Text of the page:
When we lived in Utah, we lived below the poverty line. Dave had a masters degree, I had a bachelor's degree, he was working full-time, I was working part-time. I was raised in an environment that naturally should have given me a leg up and I educated myself, and we could not make ends meet (hence the move to NM). And I feel very strongly about the handout situtation. The free phones. The 47% of America receiving government assistance. We could have received government assistance, but I feel strongly in being self reliant and we did not. My husband works in public health--he absolutely works with the very poor (hello, Navajo Nation, a people without running water or electricity). I can't speak for him, but I live in a place full of the very poor and I don't believe in "handouts".

Emily Foley said...

Marriage is an inherently religious thing. It was instituted by God in the Garden of Eden. That makes it religious. You can change the definition to suit your needs if you want, but marriage is religious.

I think Mormons are freaking out because they like drama and because they are genuinely worried about the downfall of society. We read the Book of Mormon, we know what happens when people turn away from God. We can take religion out of politics but when a nation turns away from God, it is destroyed. We have lots of evidence of that. So Mormons are freaking out because they know that. I think what most of us have forgotten is that this is the last dispensation and we know that's not going to happen again before Christ maybe we're freaking out because we're not ready for the Second Coming? Heh.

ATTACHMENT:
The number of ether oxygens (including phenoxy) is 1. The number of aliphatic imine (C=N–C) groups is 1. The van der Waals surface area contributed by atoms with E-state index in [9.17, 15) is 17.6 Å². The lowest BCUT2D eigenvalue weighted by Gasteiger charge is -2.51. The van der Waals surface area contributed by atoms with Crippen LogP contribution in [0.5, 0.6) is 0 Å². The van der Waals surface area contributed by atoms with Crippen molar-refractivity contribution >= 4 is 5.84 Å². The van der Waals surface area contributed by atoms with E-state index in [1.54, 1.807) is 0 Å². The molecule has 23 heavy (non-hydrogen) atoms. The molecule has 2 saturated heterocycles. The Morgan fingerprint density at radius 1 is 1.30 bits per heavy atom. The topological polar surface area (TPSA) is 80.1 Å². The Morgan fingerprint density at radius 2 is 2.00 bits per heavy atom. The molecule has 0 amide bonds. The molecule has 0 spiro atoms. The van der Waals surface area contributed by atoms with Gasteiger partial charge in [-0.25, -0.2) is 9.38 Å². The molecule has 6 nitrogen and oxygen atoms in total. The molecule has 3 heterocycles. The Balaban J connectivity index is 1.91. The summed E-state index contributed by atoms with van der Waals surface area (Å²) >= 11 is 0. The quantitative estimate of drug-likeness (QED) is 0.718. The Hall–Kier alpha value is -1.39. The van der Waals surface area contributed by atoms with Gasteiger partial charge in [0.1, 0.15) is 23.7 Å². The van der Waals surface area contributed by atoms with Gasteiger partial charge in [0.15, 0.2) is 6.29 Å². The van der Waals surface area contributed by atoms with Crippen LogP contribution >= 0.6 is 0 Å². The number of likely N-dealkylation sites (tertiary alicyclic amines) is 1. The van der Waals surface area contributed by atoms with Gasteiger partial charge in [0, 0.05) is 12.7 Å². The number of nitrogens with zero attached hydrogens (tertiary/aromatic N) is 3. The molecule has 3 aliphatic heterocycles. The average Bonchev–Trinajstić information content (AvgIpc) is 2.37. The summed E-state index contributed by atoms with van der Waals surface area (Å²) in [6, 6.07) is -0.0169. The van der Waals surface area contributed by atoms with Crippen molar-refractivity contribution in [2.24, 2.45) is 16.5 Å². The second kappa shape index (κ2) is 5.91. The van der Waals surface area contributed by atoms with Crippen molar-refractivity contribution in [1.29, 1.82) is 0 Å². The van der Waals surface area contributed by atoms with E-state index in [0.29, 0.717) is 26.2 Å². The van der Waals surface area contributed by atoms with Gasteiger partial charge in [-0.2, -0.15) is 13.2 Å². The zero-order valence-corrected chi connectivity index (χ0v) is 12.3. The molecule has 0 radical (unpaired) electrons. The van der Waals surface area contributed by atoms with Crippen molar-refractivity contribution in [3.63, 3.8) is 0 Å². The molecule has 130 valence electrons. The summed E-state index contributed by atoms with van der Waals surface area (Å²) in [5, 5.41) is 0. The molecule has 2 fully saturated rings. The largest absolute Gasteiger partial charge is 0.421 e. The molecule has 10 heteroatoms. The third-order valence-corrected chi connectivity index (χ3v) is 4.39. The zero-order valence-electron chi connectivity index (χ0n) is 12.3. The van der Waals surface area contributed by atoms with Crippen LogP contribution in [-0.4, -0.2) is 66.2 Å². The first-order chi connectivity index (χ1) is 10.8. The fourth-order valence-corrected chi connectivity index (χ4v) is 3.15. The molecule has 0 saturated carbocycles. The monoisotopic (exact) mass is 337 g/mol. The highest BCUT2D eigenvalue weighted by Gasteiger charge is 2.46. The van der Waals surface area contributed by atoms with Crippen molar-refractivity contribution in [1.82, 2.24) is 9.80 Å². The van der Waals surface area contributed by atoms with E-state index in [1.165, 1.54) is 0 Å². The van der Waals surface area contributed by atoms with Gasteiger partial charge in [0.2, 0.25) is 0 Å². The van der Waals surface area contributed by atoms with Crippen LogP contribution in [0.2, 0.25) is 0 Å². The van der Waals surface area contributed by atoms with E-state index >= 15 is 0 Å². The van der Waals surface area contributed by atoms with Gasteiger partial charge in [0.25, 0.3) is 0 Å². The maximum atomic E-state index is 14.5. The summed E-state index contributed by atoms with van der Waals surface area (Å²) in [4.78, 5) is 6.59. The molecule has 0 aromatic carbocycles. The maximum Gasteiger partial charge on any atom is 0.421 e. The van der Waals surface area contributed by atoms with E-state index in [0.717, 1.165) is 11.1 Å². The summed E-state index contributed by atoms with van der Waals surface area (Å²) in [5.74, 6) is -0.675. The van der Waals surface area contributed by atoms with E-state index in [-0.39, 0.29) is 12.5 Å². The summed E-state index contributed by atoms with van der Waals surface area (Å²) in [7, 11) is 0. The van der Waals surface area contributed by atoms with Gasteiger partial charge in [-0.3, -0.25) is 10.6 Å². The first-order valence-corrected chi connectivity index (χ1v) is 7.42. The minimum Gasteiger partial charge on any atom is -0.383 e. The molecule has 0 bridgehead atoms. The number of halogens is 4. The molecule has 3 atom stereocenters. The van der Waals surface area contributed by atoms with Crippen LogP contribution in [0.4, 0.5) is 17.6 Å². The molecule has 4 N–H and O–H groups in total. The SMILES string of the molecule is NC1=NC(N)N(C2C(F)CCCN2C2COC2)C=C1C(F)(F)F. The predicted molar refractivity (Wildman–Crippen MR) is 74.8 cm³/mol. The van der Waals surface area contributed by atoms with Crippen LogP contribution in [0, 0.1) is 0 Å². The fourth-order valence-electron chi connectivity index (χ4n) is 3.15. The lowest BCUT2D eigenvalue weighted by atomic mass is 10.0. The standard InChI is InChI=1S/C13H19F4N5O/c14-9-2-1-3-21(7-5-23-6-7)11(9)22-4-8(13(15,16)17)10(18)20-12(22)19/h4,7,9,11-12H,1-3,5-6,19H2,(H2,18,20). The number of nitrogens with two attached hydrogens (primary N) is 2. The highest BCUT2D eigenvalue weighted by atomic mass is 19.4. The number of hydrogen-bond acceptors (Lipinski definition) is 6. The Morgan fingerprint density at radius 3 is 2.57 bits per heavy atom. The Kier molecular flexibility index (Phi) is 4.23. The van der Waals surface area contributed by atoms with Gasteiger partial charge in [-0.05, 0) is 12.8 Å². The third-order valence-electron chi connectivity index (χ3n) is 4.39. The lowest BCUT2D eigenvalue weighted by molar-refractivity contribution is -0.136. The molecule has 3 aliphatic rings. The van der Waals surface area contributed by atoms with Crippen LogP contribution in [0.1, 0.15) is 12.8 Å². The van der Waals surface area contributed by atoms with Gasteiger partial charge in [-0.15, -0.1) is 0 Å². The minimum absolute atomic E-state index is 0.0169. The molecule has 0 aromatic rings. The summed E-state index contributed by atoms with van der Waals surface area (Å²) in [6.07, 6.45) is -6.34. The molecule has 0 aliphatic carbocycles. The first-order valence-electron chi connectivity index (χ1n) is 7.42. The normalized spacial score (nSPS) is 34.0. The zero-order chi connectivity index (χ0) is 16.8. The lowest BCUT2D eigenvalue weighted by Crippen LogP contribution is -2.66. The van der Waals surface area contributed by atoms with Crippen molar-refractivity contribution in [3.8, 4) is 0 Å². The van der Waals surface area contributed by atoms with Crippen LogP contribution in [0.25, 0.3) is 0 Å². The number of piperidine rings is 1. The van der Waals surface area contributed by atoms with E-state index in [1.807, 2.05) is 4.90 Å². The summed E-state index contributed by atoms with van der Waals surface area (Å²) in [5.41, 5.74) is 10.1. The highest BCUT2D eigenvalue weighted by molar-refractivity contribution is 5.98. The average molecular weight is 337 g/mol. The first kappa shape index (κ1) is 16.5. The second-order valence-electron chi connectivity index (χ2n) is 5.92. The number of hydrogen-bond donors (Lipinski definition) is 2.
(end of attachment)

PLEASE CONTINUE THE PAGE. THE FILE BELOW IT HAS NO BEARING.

Also, a friend of mine posted a kind of mean diatribe directed at me (without using my name) on facebook this week because she was so upset at my "i blame obama" satirical post. But I didn't unfriend her and she didn't unfriend me, we're still friends. We just differ greatly in our political views.

Boquinha said...

"But telling me I can't use my personal beliefs or religious feelings to sway my vote is like saying you can't use logic to use yours."

I totally agree with you. Of course people's beliefs and environments are going to sway them in their votes. I'm not saying you can't use your personal views to sway your personal vote. I'm saying religion is to be separate from government and state (separation of church and state).

Also, while the Mormon church does not generally tell its members how to vote, the church very much DID get involved in the ERA as well as Prop 8. I was saddened to learn that they were dishonest and not forthcoming about their level of financial contributions (they're under investigation for that). That was a MAJOR disappointment to me when I learned that years ago.